The age of children can have a big impact with 41% of expat parents with children aged 11 or older saying they found making new friends difficult, compared with 26% of those with children aged four or under. 24% of those with children aged 11 or over say they would have made the move earlier if they could go back and do things differently.
The survey reports that retired expats in Europe have a very positive experience. 55% feel happier since moving abroad. 42% of expats in Portugal are retired (against 11% globally) and 96% of them rated Portugal as a good or very good place to retire to. They are drawn by the climate (79%), lower cost of living (72%) and the lifestyle (57%).
Those retiring to France emphasise the lifestyle with 71% pointing to this as the motivation to move there. Healthcare standards are another factor with 58% pointing to this as a reason.
There are clear issues when people return home. 81% of expats repatriating experienced at least one issue as a result. 53% missed their life abroad and 47% of female expats and 39% of male expats felt that they no longer ‘fitted in’. Money is rarely the reason for moving home with only 4% pointing to financial reasons as the main reason for their return and 29% of those who did return found the cost of living a challenge. Personal or family reasons are cited more than any other (32%), but 28% point to the end of their secondment and 20% to career progression.
Airswift and Energy Jobline have launched the second annual Global Energy Talent Index (GETI), the energy recruitment and employment trends survey. The report shows a majority expecting increased pay in the next 12 months.
The survey shows the demographic profile of the industry is still dominated by males (90%) and with 49% over 45 and 89% over 35 it is an experienced group.
Despite the difficult years in the oil and gas sector 29% of respondents had seen an increase in their pay in the last 12 months. Most are positive about the future with 52% expecting their pay to increase in the next 12 months and this seems to be supported by hiring managers with 49% expecting an increase.
“Challenges in the market over recent years have led a number of professionals to seek the perceived security of full-time roles – sometimes even at the cost of lower salaries than they might otherwise expect,” said Hannah Peet, Managing Director at Energy Jobline. “But now that the market is stabilising, oil and gas companies may wish to put a greater emphasis on pay to ensure they retain their talent.”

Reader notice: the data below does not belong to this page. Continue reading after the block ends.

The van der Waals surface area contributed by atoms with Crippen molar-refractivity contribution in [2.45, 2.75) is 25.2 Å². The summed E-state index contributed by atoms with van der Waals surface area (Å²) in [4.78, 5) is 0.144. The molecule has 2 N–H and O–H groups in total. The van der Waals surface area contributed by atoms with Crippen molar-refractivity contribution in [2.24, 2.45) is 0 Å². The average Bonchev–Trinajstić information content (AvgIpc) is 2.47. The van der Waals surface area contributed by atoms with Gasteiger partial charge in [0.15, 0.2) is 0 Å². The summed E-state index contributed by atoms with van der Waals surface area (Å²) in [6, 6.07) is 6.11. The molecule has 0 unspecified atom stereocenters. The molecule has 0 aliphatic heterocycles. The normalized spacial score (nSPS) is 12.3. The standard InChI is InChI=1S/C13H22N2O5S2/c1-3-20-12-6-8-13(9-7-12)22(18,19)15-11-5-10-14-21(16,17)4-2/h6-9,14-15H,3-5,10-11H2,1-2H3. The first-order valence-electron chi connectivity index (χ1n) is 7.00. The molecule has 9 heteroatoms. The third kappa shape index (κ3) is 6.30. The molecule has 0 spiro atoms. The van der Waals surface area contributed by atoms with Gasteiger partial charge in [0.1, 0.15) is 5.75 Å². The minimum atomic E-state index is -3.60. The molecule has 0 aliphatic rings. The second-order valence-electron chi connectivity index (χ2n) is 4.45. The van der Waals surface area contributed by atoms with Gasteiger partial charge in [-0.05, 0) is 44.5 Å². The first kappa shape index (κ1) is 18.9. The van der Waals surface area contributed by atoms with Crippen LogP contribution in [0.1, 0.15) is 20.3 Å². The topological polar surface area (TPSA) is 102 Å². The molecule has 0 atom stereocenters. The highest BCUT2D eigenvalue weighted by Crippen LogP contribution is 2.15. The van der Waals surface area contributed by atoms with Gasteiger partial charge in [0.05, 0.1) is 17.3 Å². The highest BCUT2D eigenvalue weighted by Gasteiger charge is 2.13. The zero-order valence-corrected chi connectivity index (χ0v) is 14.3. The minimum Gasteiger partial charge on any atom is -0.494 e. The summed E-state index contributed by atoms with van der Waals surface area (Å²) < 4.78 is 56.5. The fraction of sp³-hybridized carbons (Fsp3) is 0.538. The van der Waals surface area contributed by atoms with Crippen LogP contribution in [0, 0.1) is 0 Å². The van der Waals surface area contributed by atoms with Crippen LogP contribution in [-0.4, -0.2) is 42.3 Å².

Workers in the oil and gas sector remain very keen on an international career with 87% willing to relocate to another region for work.
“More than any other sector, oil and gas workers are easily willing and able to move wherever good opportunities lie,” commented Janette Marx, Chief Operating Officer at Airswift.
Peet points to the importance of regional experience “Individuals with experience in various geographies are invaluable. They will have decades of technical experience in different terrains – and that knowledge is virtually impossible to replace.”
With only 52% saying their employers encourage cross-regional transfers, Peet points out “We have a highly mobile workforce that increasingly wants to find new challenges around the world. Companies that can’t offer these international opportunities may lose out on top talent,”
The need to attract top talent is highlighted as a key issue, particularly with the digitalisation in the industry. Workers and hiring managers both put training and development opportunities at the top of the list for the things that are most important if top talent is to be attracted. New tech-based roles or mobilising talent from other sectors require companies to lean more on training to get workers up to speed.
Marx says: “More than half of oil and gas workers are willing to move across sectors – but they will want assurance that training is accessible to help them in areas where they may be less familiar.”
The report points out that if training is essential to attracting new talent, then it is absolutely critical to helping current workers seize the opportunities created by digitalisation.
“Companies have a lot of untapped potential in their current workforce. It’s important that they set up a conducive learning environment to help workers along the automation and digitalisation journey,” said Peet.